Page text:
Jsecoin looks like this, when it runs, if it runs:


Jsecoin wsm - Copy


JseCoin does not offer shortlinks, presently, but may offer ads for publishers in the near future.

As for JseCoin itself? I have no idea, but the promise is intriguing. You can also, just like in the old days (2009), mine with your CPU online; and I understand that JseCoin is ASIC resistant as well.

But here’s the thing. All the bad press about the big-bad honcho’s stealing your CPU power (and some did) has not yet caught up with the idea of paying with crypto, hot off the press.

If this crypto-world keeps on going, this kind of thing might become routine. And the naysayers – those who say website mining is theft — might need to get with the program and stop whining for blog hits (like me).

If you are aware of it and agree to pay for some service or visit a website, knowing in advance, that you are financing the site with magic internet money, burned from your CPU, no nitwit can censor your right to do it. And that goes double for the ISP’s and giant internet media farms (given special privileges by governments to hold large landmasses of humans nearly hostage to crappy service).

Oh, I’m not on about Net Neutrality. That’s a red herring, IMO. The internet does not need more regulation, it needs less. More providers should be allowed on the landmasses. Right now, it’s pay to play. As in, fork over bribes to Pauli Politician – to get exclusive territories. That’s just wrong.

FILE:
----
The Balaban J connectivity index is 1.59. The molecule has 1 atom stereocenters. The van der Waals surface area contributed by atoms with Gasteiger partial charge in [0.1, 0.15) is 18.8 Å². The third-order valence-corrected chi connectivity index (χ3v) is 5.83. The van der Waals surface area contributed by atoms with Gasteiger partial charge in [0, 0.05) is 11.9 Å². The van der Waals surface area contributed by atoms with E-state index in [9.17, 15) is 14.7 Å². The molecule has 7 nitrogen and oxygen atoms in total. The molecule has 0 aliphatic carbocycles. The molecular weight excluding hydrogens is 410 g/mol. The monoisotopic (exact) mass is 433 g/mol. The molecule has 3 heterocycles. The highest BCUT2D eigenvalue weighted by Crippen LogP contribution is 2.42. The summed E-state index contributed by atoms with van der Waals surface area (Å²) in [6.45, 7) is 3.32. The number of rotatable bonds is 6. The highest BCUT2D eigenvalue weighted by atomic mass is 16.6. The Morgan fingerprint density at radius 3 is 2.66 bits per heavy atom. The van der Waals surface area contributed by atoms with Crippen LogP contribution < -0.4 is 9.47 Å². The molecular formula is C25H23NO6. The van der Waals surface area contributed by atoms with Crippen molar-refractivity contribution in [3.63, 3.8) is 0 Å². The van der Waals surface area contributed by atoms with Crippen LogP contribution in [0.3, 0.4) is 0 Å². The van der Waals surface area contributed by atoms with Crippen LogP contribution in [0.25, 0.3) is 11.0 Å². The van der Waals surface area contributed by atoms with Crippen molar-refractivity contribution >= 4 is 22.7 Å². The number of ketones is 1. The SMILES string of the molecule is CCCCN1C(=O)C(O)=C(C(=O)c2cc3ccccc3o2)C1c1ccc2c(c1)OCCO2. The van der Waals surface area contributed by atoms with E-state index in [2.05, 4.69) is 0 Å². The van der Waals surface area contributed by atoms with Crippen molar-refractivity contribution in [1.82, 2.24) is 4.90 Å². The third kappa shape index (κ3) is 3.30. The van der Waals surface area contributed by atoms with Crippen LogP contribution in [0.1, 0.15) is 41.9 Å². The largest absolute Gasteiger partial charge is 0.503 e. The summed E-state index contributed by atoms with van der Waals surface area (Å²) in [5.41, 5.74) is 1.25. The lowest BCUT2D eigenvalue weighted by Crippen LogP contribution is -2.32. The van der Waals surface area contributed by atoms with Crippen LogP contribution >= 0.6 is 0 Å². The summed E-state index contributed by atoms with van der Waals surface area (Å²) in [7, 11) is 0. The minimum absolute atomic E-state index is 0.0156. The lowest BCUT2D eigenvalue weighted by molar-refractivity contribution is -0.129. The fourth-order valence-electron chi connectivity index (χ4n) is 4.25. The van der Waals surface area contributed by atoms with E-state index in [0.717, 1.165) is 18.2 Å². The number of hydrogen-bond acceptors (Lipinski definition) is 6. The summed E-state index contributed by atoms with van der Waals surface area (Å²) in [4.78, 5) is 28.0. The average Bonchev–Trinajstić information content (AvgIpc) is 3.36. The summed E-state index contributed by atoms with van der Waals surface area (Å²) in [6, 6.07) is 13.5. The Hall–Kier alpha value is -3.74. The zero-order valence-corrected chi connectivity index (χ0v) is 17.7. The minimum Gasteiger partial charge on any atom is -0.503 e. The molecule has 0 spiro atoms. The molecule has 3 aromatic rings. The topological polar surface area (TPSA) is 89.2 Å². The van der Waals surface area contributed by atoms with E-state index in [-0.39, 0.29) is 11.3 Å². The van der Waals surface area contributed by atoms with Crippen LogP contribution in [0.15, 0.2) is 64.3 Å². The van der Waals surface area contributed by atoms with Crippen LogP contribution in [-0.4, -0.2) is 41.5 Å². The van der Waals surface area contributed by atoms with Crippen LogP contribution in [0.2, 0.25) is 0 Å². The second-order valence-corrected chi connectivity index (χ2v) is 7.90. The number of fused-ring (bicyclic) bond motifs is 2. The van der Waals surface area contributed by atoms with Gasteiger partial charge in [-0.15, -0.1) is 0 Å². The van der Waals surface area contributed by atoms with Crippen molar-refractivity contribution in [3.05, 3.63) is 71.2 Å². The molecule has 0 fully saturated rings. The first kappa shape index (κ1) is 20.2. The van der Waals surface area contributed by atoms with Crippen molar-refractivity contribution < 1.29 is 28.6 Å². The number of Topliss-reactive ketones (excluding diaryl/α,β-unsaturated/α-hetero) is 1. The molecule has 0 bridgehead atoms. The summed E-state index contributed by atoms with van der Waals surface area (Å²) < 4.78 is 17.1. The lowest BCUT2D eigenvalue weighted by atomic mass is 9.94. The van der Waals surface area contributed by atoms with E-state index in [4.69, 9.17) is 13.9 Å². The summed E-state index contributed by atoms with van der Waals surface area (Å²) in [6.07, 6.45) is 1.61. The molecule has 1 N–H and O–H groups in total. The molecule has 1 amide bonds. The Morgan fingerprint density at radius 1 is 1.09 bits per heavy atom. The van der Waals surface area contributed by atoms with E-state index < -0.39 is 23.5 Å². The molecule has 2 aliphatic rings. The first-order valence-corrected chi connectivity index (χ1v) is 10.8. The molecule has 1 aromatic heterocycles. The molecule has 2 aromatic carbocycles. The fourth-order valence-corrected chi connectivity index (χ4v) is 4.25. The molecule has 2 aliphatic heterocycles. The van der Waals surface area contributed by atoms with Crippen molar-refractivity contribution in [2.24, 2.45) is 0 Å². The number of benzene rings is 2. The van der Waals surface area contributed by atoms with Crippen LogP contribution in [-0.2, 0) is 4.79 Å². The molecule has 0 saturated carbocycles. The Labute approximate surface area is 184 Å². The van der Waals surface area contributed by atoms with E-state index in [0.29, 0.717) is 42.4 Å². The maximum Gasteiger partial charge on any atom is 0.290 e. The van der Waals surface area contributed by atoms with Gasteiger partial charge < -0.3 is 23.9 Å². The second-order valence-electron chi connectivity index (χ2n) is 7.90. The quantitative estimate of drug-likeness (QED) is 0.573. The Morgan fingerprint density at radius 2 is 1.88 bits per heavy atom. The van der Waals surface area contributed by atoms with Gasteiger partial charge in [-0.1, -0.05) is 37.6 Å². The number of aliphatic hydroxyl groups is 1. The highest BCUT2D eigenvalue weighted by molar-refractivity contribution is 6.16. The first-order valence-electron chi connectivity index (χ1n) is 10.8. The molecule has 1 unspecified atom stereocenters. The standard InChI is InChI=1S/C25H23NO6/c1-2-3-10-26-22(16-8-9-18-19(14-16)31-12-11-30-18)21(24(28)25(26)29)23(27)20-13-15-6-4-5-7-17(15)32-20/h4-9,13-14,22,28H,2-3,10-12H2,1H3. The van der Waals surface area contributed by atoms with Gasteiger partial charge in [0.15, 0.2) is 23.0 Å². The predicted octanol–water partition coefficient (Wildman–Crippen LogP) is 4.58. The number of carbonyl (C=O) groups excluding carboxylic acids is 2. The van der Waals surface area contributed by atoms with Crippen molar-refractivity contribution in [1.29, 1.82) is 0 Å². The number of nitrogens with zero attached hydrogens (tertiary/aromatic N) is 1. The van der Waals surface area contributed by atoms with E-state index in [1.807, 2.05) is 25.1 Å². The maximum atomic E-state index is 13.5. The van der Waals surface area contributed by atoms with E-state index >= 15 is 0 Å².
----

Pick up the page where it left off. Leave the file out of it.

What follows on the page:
Do you really think governments don’t just love it when website/webpage miners are trashed? Sure, they do. It would be the second-to-the-last-straw if we could pay for stuff with CPU power as we surfed the web.

Hey, maybe that’s what JseCoin is seeing… A new world of tiny CPU cryptos and they want to be first in.

The thing is, the tech isn’t right yet. I mean the idea of a webpage miner is a start, but not the whole kitty litter box. We need some more user-friendliness. Maybe some profit-sharing.

There are so many ways to do this. We could all download a small miner to pay for browsing. Use a tiny bit of our CPU for incidentals. One news story from the Wall Street Journal. A free ebook for a few minutes of your CPU.

Websites that benefited could issue prizes, coupons, gasoline credits.

The marketing ideas are endless.

For now, however, the ISP’s etc., are attempting to halt this innovation at the request of the old guard. Webpage mining tech is yet another nail in the FED’s printing-press monopoly. And they are already miffed about bitcoin.

 

 

Sincerely,

 

Jack Shorebird.